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Advanced strategies for tagging and creating remarketing lists

AdWords remarketing lets you use custom parameters to include any non-personally identifiable and non-sensitive information directly in the tag. With this implementation, you'll able to create more advanced remarketing lists based on information you send through the remarketing tag.

What are custom parameters

Custom parameters are key-value pairs that you can implement in the remarketing tag in order to categorize your site visitors in more sophisticated ways to further tailor your bids and ads. The parameters and values that you implement in custom parameters are sent through the tag to your AdWords account and become available when you create remarketing lists.

An online store, for example, can send the product price and the page type (which indicates how close to purchasing a customer is) in the tag to create a list for people who bought any product above a certain price. In this case, the custom parameters that the online store would include in the remarketing tag would be value (price of the product) and pagetype (in this case, the purchase page).

Here's how the remarketing standard implementation and custom implementation compare:

Standard implementation
Create lists based on webpage URLs
Custom implementation
Create lists based on custom parameters
Pros:
  • Easier and faster to implement
  • Create as many lists as you want based on the URL visited
Pros:
  • More advanced categorization of visitors by using custom parameters
  • Create as many lists as you want based on the URL visited
Cons: List definition limited by your site’s URL structure. You can only define lists based on your URLs. Cons: Requires more technical expertise and IT resources

How you can use custom parameters

You can use custom parameters to build more advanced lists:

  • If you're an online retailer, you might want to review our dynamic remarketing implementation guide.
  • If you're an online travel site, you could consider creating lists around travel origins and destinations, check in and check out dates, or different travel packages.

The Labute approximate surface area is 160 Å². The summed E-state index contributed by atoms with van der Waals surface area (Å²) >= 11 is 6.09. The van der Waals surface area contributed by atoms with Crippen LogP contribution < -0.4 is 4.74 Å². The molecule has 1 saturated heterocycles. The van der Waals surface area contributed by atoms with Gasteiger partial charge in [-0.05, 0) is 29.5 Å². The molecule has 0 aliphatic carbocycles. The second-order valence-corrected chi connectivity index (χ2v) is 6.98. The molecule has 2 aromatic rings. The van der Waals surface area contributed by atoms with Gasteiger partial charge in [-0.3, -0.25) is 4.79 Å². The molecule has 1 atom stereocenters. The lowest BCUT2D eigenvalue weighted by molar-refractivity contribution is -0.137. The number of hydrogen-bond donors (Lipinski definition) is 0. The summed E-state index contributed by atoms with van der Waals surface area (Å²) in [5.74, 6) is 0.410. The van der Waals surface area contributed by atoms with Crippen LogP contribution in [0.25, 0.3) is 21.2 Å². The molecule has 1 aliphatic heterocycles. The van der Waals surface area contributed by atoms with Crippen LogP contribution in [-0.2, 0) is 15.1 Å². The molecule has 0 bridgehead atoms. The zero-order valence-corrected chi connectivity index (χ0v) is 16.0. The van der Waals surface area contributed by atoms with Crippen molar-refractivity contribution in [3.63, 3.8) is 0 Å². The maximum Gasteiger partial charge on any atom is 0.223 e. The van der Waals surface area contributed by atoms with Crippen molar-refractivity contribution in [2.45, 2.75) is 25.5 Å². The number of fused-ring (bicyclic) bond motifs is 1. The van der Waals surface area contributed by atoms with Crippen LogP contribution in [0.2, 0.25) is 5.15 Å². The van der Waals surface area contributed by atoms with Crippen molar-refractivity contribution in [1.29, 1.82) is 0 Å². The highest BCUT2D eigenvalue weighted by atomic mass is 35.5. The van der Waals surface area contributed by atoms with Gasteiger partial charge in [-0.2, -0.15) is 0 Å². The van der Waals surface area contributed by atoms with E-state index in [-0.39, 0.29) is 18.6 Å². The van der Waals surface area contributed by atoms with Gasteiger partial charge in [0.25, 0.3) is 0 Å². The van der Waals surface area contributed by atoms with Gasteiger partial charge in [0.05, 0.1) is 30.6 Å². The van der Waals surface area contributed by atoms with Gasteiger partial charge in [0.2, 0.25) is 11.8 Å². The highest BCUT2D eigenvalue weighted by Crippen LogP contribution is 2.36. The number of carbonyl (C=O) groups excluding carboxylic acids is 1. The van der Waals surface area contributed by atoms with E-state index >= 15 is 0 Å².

It's up to you to determine what non-personally-identifiable information about your site visitors would be valuable in targeting your ads. Here are a few examples of custom parameters, definitions, and examples:

Parameter Definition Examples
section Site content category Arts, Entertainment, Life & Style, News
subsection Site content subcategory Movies, Music, Games, Theatre
membertype Member type Non, Free Member, Premium Member
pagetype Page type Home, Product, Cart, Purchase
conversiontype Conversion type Log in, Sign Up, Store Locator, Contact Us

Additionally you can include any other parameter you like, such as age or gender, using "a=" or "g=," but you can't include information – such as name or email – which would identify visitors. In addition, you can’t include sensitive information. For more information please check out the policy for advertising based on interests and location.

How to add custom parameters to your remarketing tag

To implement custom parameters, you first need to create a remarketing tag and add the remarketing tag to your site. If you already have a tag on your site, you can add the custom parameters to your tag.

Once your tag is created, you need to add another piece of code that should be placed on your site anywhere before the remarketing tag you’ve just created.

This piece of code must contain the yellow highlighted code lines as described below. The custom parameters should be included after the variable google_tag_params.

Custom parameters tag

<script type="text/javascript">
var google_tag_params = {

parameter1: '', // Include your custom parameter here
parameter2: '', // Include your custom parameter here
parameter3: '' // Include your custom parameter here
};
</script>

Your webmaster will need to dynamically populate the custom parameters with the relevant information. The custom parameters should be coded with the JSON format: JavaScript Object Notation, a format for transmitting structured data over a network connection.

Once the two pieces of code are placed together, the remarketing tag should look like the one below. This is an example of a tag before implementation. Make sure you don't copy and paste this code sample:

<script type="text/javascript">
var google_tag_params = {

section: ' ',